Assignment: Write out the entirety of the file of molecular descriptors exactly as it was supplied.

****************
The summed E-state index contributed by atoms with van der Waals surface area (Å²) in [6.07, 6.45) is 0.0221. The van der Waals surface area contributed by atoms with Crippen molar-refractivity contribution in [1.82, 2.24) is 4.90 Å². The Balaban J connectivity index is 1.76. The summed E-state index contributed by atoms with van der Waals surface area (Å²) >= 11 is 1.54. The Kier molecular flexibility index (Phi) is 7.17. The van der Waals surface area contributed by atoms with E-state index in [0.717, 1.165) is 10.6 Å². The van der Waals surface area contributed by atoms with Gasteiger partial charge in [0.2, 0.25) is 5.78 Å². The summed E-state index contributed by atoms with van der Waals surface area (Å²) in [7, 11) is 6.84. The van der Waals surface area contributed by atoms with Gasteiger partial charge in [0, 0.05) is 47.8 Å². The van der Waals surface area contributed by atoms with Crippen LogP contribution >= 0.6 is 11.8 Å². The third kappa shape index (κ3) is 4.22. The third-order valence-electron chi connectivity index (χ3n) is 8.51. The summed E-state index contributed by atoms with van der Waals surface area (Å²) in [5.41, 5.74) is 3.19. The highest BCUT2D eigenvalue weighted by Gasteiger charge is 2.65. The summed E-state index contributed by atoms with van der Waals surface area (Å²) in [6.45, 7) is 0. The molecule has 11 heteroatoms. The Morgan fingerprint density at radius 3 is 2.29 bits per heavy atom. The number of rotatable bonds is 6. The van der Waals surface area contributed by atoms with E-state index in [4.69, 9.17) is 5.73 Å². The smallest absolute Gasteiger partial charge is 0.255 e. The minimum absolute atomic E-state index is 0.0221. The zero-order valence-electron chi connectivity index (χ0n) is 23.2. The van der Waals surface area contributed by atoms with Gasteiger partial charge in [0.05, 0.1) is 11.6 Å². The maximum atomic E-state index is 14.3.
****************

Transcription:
The summed E-state index contributed by atoms with van der Waals surface area (Å²) in [6.07, 6.45) is 0.0221. The van der Waals surface area contributed by atoms with Crippen molar-refractivity contribution in [1.82, 2.24) is 4.90 Å². The Balaban J connectivity index is 1.76. The summed E-state index contributed by atoms with van der Waals surface area (Å²) >= 11 is 1.54. The Kier molecular flexibility index (Phi) is 7.17. The van der Waals surface area contributed by atoms with E-state index in [0.717, 1.165) is 10.6 Å². The van der Waals surface area contributed by atoms with Gasteiger partial charge in [0.2, 0.25) is 5.78 Å². The summed E-state index contributed by atoms with van der Waals surface area (Å²) in [7, 11) is 6.84. The van der Waals surface area contributed by atoms with Gasteiger partial charge in [0, 0.05) is 47.8 Å². The van der Waals surface area contributed by atoms with Crippen LogP contribution >= 0.6 is 11.8 Å². The third kappa shape index (κ3) is 4.22. The third-order valence-electron chi connectivity index (χ3n) is 8.51. The summed E-state index contributed by atoms with van der Waals surface area (Å²) in [5.41, 5.74) is 3.19. The highest BCUT2D eigenvalue weighted by Gasteiger charge is 2.65. The summed E-state index contributed by atoms with van der Waals surface area (Å²) in [6.45, 7) is 0. The molecule has 11 heteroatoms. The Morgan fingerprint density at radius 3 is 2.29 bits per heavy atom. The number of rotatable bonds is 6. The van der Waals surface area contributed by atoms with E-state index in [4.69, 9.17) is 5.73 Å². The smallest absolute Gasteiger partial charge is 0.255 e. The minimum absolute atomic E-state index is 0.0221. The zero-order valence-electron chi connectivity index (χ0n) is 23.2. The van der Waals surface area contributed by atoms with Gasteiger partial charge in [0.05, 0.1) is 11.6 Å². The maximum atomic E-state index is 14.3.